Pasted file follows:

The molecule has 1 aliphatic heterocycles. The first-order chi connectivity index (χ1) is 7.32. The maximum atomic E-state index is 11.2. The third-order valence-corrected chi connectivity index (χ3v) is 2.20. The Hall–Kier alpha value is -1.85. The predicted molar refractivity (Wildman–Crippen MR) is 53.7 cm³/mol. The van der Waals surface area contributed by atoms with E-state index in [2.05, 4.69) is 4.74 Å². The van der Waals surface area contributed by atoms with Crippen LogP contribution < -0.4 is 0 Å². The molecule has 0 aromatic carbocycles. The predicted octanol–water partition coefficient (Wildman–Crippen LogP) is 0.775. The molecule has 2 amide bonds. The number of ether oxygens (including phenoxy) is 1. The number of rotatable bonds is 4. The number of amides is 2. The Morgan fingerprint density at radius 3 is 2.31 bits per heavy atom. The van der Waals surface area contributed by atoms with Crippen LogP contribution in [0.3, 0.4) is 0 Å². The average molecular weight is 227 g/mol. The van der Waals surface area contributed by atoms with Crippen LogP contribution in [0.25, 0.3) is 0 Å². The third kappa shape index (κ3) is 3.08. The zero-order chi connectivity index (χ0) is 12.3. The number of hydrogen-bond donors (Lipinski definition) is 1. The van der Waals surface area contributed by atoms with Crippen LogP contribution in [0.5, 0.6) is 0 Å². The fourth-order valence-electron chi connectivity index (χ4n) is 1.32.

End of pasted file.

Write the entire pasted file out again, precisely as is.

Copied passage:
The molecule has 1 aliphatic heterocycles. The first-order chi connectivity index (χ1) is 7.32. The maximum atomic E-state index is 11.2. The third-order valence-corrected chi connectivity index (χ3v) is 2.20. The Hall–Kier alpha value is -1.85. The predicted molar refractivity (Wildman–Crippen MR) is 53.7 cm³/mol. The van der Waals surface area contributed by atoms with E-state index in [2.05, 4.69) is 4.74 Å². The van der Waals surface area contributed by atoms with Crippen LogP contribution < -0.4 is 0 Å². The molecule has 0 aromatic carbocycles. The predicted octanol–water partition coefficient (Wildman–Crippen LogP) is 0.775. The molecule has 2 amide bonds. The number of ether oxygens (including phenoxy) is 1. The number of rotatable bonds is 4. The number of amides is 2. The Morgan fingerprint density at radius 3 is 2.31 bits per heavy atom. The van der Waals surface area contributed by atoms with Crippen LogP contribution in [0.3, 0.4) is 0 Å². The average molecular weight is 227 g/mol. The van der Waals surface area contributed by atoms with Crippen LogP contribution in [0.25, 0.3) is 0 Å². The third kappa shape index (κ3) is 3.08. The zero-order chi connectivity index (χ0) is 12.3. The number of hydrogen-bond donors (Lipinski definition) is 1. The van der Waals surface area contributed by atoms with Crippen LogP contribution in [0.5, 0.6) is 0 Å². The fourth-order valence-electron chi connectivity index (χ4n) is 1.32.